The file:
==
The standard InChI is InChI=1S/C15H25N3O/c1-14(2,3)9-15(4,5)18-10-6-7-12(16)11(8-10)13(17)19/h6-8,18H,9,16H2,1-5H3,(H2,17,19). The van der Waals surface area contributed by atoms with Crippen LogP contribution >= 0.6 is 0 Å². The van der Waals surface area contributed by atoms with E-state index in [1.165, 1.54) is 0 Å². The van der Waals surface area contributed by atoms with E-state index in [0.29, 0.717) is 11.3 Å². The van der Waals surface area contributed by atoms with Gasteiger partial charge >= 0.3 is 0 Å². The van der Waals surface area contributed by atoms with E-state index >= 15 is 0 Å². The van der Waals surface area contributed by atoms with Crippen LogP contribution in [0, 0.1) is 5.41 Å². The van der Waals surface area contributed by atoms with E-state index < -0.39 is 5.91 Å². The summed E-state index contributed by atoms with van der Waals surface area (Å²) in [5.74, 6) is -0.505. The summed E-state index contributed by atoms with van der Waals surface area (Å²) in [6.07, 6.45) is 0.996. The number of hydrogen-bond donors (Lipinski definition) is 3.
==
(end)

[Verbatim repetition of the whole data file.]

The standard InChI is InChI=1S/C15H25N3O/c1-14(2,3)9-15(4,5)18-10-6-7-12(16)11(8-10)13(17)19/h6-8,18H,9,16H2,1-5H3,(H2,17,19). The van der Waals surface area contributed by atoms with Crippen LogP contribution >= 0.6 is 0 Å². The van der Waals surface area contributed by atoms with E-state index in [1.165, 1.54) is 0 Å². The van der Waals surface area contributed by atoms with E-state index in [0.29, 0.717) is 11.3 Å². The van der Waals surface area contributed by atoms with Gasteiger partial charge >= 0.3 is 0 Å². The van der Waals surface area contributed by atoms with E-state index >= 15 is 0 Å². The van der Waals surface area contributed by atoms with Crippen LogP contribution in [0, 0.1) is 5.41 Å². The van der Waals surface area contributed by atoms with E-state index < -0.39 is 5.91 Å². The summed E-state index contributed by atoms with van der Waals surface area (Å²) in [5.74, 6) is -0.505. The summed E-state index contributed by atoms with van der Waals surface area (Å²) in [6.07, 6.45) is 0.996. The number of hydrogen-bond donors (Lipinski definition) is 3.